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Zeylanidium as Pollution Indicators: Live Sensors to Water Parameters

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DOI: 10.4236/oalib.1104518    64 Downloads   156 Views  

ABSTRACT

Podostemaceae family is well known as a group of aquatic angiosperms with enigmatic characters. The present work was performed to trace ecological aspects, phenology, water analysis and phylogenetic analysis of the genus Zeylanidium, in order to establish the uniqueness of the species in the fresh water habitats S-1 (9.9559°N, 76.8339°E) and S-2 (10.0538°N, 76.8294°E). Through water analysis it is revealed that the species of plants could be used as an indicator of pollution as they are present in very sensitive area of running fresh water. The phenology of the taxa understudy paved light to the co-existence of Zeylanidium maheshwari and Zeylanidium lichenoides. The data on comparison of molecular and phylogenic tree reveal that the species are highly related genetically for a sustainable coexistence.

KEYWORDS

1. Introduction

Podostemaceae is the largest family of submerged flowering plants having unusual morphology and reproductive characters. Recent results based on molecular analysis indicate that Podostemaceae belongs to the Malpighiales clade, most closely related to Clusiaceae and Hypericaceae. Tristichoideae and Weddellinoideae are acceptable as podostemaceous subfamilies, which are clearly distinguishable from the large subfamily Podostemoideae [1] [2].

Geetha [3] and Girija [4] studied the ecological aspects of Podostemacae present in Kerala by assigning different sites of Kerala into highland, lowland and midland based on topology and elevation from main sea level. They have studied the geology and rock specificity of the taxa. Gareenand Gyure [5] characterized bacterial communities associated with members of the plant family Podostemaceae. Cyanobacteria (blue green bacteria) play a major role in the secretion of adhesive compounds that allow these plants to attach to rocks in waterfalls, and thus survive rapid flowing water and rapidly changing environmental conditions.

Most authors have classified the family into two subfamilies, Podostemoideae and Tristichoideae [6] [7] [8] [9] Engler [10] divided Podostemaceae into three subfamilies such as Podostemoideae (35 genera), Tristichoideae (three genera), and Weddellinoideae (monotypic). The molecular data support them as independent lineages [2] [11].

The Podostemaceae are strictly aquatic and tropical and are seen in unique habitat attached to rocks in river rapids and waterfalls. They have adopted many special anatomical and morphological characters [12] in order to counteract the destructive force of water. Earlier it was believed that they were attached to the rocks by means of a cementing material secreted from their haptera [13]. Later the studies conducted by the Jager-Zurm and Grubert [14] revealed that the strong attachment of the taxa to the substratum is via an extracellular polymeric substance of the bacterial biofilm present in their habitat. Moline et al. [11] studied the matK sequence data along with morphological data of eight African species of Podostemaceae belonging to the genera Dicraeanthus, Dijnga and Ladermanniella. Khanduri et al. [15] carried out a phylogenetic study of the Indian Podostemaceae using its sequence data and morphological characters. The phylogenetic analysis reveals that the Indian Podostemoideae is subdivided into two subclades; one represented by Willisia and Podostemum and the other by Zeylanidium, Hydrobryopsis, Griffithella and Polypleurum.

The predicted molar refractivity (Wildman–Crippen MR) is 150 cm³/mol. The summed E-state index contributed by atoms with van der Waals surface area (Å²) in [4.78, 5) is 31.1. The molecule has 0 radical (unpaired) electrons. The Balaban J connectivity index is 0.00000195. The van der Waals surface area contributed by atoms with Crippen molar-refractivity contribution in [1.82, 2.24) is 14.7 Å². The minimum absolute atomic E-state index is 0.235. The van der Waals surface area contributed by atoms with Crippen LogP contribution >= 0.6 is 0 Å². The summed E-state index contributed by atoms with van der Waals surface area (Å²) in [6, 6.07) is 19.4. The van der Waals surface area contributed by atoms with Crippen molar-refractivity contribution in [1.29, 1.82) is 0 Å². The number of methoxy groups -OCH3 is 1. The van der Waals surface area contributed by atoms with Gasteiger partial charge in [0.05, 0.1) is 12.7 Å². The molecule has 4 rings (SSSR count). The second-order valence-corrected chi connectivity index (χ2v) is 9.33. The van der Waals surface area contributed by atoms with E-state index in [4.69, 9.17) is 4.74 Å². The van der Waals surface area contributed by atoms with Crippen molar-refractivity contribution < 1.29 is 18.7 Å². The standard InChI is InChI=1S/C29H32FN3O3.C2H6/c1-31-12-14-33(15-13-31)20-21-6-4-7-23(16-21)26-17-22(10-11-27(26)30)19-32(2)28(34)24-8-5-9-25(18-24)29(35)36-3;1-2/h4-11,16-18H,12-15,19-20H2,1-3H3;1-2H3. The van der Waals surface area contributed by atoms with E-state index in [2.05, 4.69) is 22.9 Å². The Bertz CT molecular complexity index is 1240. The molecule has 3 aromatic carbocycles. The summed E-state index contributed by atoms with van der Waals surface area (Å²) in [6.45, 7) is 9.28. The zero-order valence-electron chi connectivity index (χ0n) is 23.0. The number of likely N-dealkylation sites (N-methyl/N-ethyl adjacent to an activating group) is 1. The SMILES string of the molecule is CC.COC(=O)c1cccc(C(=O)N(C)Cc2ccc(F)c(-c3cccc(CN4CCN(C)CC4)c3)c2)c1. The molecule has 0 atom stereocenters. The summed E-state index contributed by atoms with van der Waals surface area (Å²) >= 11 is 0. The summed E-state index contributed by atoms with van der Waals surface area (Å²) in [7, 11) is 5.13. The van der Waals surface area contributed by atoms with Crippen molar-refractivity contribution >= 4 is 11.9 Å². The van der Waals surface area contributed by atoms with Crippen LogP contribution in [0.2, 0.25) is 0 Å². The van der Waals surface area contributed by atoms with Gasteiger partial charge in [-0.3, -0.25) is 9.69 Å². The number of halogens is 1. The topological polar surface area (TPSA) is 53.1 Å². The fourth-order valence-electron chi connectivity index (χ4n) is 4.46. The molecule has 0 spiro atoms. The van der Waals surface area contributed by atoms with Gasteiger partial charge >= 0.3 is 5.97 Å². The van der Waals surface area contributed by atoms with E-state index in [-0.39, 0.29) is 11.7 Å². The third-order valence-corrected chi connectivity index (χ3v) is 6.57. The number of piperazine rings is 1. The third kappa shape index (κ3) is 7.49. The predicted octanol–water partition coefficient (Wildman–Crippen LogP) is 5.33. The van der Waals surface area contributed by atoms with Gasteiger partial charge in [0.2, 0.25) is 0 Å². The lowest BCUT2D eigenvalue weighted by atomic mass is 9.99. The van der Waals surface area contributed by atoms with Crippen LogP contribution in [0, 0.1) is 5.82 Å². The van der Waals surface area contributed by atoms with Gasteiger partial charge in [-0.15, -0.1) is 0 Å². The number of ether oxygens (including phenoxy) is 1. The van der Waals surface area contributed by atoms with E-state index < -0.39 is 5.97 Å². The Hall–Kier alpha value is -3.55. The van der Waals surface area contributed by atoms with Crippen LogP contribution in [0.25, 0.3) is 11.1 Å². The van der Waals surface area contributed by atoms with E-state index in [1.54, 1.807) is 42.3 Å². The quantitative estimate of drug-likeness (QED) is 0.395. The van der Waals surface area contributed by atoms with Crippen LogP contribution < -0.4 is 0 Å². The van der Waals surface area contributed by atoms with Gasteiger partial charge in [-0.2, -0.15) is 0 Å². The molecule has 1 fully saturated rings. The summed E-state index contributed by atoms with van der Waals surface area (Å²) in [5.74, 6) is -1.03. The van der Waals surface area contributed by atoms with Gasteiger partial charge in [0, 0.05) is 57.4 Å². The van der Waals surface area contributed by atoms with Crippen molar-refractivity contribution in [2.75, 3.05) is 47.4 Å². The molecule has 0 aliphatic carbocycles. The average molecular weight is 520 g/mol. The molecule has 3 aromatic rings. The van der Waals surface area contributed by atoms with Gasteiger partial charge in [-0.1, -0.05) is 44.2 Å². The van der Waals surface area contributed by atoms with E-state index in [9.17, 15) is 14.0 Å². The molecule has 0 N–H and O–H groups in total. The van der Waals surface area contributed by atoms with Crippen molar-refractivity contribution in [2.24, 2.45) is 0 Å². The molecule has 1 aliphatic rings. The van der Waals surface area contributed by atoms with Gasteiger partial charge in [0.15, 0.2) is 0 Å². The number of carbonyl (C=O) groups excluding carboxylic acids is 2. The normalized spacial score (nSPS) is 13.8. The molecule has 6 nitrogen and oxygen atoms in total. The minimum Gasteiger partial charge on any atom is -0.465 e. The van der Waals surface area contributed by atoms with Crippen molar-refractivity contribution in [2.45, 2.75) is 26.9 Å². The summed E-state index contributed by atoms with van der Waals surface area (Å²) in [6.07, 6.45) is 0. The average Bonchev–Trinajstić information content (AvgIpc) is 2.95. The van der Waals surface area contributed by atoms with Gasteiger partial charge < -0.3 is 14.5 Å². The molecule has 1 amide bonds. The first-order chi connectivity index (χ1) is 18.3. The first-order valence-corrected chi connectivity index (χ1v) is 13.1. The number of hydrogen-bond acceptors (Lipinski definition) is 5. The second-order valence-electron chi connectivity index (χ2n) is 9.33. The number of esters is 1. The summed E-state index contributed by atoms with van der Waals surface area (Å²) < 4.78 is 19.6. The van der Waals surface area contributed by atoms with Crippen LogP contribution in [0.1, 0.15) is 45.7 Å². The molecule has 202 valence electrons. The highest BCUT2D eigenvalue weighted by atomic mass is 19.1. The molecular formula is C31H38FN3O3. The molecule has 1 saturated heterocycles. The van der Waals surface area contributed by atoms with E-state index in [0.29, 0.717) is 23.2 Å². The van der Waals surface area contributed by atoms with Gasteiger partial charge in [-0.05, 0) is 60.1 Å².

The present conducted during South-West monsoon 2013 through summer 2017 in order to focus on ecological aspects, phenology, water analysis and phylogenetic analysis of the podostemaceae genus Zeylanidium, and to establish the uniqueness of the species in the fresh water habitats.

2. Materials and Methods

Fresh water habitats S-1 (9.9559˚N, 76.8339˚E) and S-2 (10.0538˚N, 76.8294˚E) were selected after pilot study for presence of the selected study species. Clear water samples close to the species under study that extends 0.5 m to 1m vertical depth were obtained using insulated bottles and brought to the laboratory to study the parameters such as dissolved oxygen, free Carbon dioxide, alkalinity [16] , nitrite determination and sulphate.

Soon after collection, plants were examined in order to establish correct identification and also referred with flora [17]. Technical terms for external appearance of the plant structures are given in order to explain the morphological features of the species under study and they are adopted from previous explanations given by Girija [4] , Mathew and Satheesh [18] and Nileena [19]. The characters and the character states considered for the present study is given in Table 1. The selected morphological characters were used to create a matrix and evolutionary tree were drawn using Mesquite’s heuristic tree search and a consensus tree were generated by using Mesquite 2.75 [20]. In order to study the phylogeny of the family podostemaceae and to infer the systematic position of Zeylanidium the character optimization of morphological characters was examined by using Mesquite 2.75 [20] molecular systematic analysis was done by using the gene matK.

The matK genes of the different species of Podostemaceae along with 1 out group (clussiaceae) were retrieved from genbank of National centre for biotechnological information (http://www.ncbi.nlm.nih.gov/genbank/) (Table 2).

The sequences were aligned using ClustalX 2.0.11 [21]. The gaps and missing data were eliminated. Phylogenetic analyses were done using Bayesian (maximum posterior probability, MPP), maximum parsimony (MP), and neighbor-joining (NJ). Phylogenetic analyses by MP [22] [23] [24] and NJ [24] methods were conducted using MEGA ver. 6 [25].

3. Results and Discussions